The water that comes out of your faucet should always be clean, clear and pristine. So when you see (and sometimes smell) nasty brown water flowing from the tap, there’s plenty of reason to be alarmed. Brown water is an occurrence that points to a number of problems with your water system or the source it comes from. No matter the source of the problem, brown water is definitely something that you should take care of as soon as possible.
What Causes Brown Water?
Galvanized pipes found in older homes can be a major source of trouble. In most cases, water can turn brown when the galvanized pipes in your home’s plumbing system begin to deteriorate. As the galvanized piping degrades, corrosion and oxidation allow rust to flake away, quickly turning your water a brownish color. Hot water can easily exacerbate the process, especially if this water is allowed to return to the hot water heater. Your water can also turn brown if iron oxide and other sediment somehow get stirred up in the hot water heater. Years of iron oxide deposits, dirt and other impurities that settle to the bottom of the water tank can easily be stirred up as the result of an improper drain and cleaning. A disturbance in the water main due to hydrant use, construction or main breaks can also turn water brown for a short amount of time.
How to Get Rid of It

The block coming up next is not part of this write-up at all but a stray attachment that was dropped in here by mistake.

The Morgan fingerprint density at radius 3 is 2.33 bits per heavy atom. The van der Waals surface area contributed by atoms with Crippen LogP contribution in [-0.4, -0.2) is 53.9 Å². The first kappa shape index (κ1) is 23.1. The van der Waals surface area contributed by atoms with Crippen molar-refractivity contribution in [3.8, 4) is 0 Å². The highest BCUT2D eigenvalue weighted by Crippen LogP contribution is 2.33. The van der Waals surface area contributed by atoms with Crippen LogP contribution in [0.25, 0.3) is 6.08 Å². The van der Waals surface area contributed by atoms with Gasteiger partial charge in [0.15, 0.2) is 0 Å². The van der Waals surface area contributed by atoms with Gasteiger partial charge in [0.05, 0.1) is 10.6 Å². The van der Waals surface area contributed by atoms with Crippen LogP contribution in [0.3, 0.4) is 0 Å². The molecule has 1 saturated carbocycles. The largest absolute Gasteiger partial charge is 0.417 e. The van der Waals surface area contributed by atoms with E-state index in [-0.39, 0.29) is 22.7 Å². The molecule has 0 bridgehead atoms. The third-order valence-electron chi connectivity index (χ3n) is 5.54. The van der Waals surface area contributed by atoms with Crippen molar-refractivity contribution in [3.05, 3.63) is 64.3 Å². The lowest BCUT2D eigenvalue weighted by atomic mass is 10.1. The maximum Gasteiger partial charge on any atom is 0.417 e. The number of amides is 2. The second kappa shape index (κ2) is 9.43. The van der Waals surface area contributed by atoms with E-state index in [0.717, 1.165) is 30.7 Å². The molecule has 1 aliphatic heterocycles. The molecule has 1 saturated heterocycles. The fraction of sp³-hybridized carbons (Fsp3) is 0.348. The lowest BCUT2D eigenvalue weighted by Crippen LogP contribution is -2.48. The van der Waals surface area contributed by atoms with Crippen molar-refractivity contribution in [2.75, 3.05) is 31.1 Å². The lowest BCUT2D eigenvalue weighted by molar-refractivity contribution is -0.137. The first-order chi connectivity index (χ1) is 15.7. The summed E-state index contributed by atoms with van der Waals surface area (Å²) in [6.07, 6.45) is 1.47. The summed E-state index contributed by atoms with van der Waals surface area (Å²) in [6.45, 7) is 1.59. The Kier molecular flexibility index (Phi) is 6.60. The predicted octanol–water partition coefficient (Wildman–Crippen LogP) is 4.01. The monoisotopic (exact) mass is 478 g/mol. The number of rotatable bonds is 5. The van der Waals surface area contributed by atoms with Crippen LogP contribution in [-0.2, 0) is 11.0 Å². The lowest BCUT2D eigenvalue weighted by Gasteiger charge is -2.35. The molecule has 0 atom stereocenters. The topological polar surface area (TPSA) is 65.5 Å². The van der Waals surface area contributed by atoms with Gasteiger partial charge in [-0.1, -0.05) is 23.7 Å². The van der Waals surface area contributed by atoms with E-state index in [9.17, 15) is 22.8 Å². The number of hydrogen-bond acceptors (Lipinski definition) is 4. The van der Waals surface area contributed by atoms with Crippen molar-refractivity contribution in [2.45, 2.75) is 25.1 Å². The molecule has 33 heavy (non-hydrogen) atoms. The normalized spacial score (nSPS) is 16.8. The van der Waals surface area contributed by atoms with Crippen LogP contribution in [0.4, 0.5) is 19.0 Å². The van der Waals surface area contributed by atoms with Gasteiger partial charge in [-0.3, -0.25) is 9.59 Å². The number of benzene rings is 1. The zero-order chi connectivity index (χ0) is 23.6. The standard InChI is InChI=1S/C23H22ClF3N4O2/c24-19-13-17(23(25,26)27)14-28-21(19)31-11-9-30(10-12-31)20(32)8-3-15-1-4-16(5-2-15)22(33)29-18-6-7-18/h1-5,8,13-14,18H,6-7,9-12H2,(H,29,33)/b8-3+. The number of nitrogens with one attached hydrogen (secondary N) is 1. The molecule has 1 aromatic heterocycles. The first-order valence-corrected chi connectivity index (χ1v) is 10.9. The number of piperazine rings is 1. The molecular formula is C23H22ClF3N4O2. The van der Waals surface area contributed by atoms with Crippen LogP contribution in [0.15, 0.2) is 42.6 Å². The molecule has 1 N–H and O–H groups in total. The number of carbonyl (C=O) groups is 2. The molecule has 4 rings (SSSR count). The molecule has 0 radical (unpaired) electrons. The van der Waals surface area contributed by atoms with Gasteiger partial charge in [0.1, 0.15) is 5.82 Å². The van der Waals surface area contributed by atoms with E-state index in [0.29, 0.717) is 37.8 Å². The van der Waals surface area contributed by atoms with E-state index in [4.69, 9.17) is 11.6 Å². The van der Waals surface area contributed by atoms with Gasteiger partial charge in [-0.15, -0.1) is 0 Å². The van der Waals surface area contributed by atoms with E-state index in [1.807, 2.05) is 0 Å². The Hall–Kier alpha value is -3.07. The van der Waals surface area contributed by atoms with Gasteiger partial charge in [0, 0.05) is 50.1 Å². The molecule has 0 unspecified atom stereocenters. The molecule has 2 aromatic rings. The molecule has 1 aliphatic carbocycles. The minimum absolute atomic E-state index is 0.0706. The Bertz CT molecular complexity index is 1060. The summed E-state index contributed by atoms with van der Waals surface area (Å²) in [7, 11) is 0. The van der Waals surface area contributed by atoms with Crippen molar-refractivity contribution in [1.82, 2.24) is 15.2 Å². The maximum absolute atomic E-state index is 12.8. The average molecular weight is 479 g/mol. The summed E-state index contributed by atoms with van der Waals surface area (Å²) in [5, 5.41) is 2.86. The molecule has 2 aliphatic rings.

In the case of disturbed sediment, simply running your faucet and bathtub for a lengthy period can help flush brown water out of your pipes. Plumbing systems in older homes that have remained unoccupied for long periods of time may also need a good flush before the water becomes safe to use. If the problem occurs only when you use hot water, chances are your hot water heater needs maintenance or, in some cases, a complete replacement. If brown water continues pouring out of your taps, even when you use cold water, there might be a problem with your galvanized piping. At this point, you’ll want a trained and experienced plumber from C&W Plumbing come and take a look at your piping. Only a plumber with the right tools and expertise can pinpoint the faults in your plumbing. Replacing the galvanized piping with corrosion-resistant copper or CPVC is sometimes your only option. In some homes, this may call for a complete overhaul of your plumbing system. To be sure it isn’t a problem with the water main, check to make sure there isn’t any construction activity or water main breaks in the general vicinity. Call your local utility company or contact them via website to help give you an idea of what’s going on. If there is a disturbance somewhere along the mainline, it can take a few hours for the water quality to go back to normal. In the meantime, you should probably switch to bottled water until the issue either subsides on its own (in the case of water main disturbances and water heater tanks) or until it’s fixed once and for all. Brown water is definitely not safe to drink due to the sheer amount of impurities it contains, but it can be used for the toilet.
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